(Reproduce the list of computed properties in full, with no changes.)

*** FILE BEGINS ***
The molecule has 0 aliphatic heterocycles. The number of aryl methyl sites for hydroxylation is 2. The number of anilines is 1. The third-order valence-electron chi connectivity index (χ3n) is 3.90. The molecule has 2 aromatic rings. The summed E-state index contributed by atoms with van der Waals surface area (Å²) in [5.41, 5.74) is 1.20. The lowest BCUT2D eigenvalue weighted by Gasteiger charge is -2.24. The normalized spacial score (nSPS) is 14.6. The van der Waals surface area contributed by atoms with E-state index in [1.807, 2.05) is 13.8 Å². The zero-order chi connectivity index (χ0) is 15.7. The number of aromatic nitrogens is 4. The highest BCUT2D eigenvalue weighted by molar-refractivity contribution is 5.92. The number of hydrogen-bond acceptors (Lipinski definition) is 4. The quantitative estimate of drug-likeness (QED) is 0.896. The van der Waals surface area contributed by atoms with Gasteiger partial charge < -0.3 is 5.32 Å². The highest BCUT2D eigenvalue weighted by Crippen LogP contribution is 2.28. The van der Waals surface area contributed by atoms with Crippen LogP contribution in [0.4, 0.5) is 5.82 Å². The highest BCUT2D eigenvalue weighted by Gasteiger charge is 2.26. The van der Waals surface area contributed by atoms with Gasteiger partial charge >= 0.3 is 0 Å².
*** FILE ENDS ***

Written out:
The molecule has 0 aliphatic heterocycles. The number of aryl methyl sites for hydroxylation is 2. The number of anilines is 1. The third-order valence-electron chi connectivity index (χ3n) is 3.90. The molecule has 2 aromatic rings. The summed E-state index contributed by atoms with van der Waals surface area (Å²) in [5.41, 5.74) is 1.20. The lowest BCUT2D eigenvalue weighted by Gasteiger charge is -2.24. The normalized spacial score (nSPS) is 14.6. The van der Waals surface area contributed by atoms with E-state index in [1.807, 2.05) is 13.8 Å². The zero-order chi connectivity index (χ0) is 15.7. The number of aromatic nitrogens is 4. The highest BCUT2D eigenvalue weighted by molar-refractivity contribution is 5.92. The number of hydrogen-bond acceptors (Lipinski definition) is 4. The quantitative estimate of drug-likeness (QED) is 0.896. The van der Waals surface area contributed by atoms with Gasteiger partial charge < -0.3 is 5.32 Å². The highest BCUT2D eigenvalue weighted by Crippen LogP contribution is 2.28. The van der Waals surface area contributed by atoms with Crippen LogP contribution in [0.4, 0.5) is 5.82 Å². The highest BCUT2D eigenvalue weighted by Gasteiger charge is 2.26. The van der Waals surface area contributed by atoms with Gasteiger partial charge >= 0.3 is 0 Å².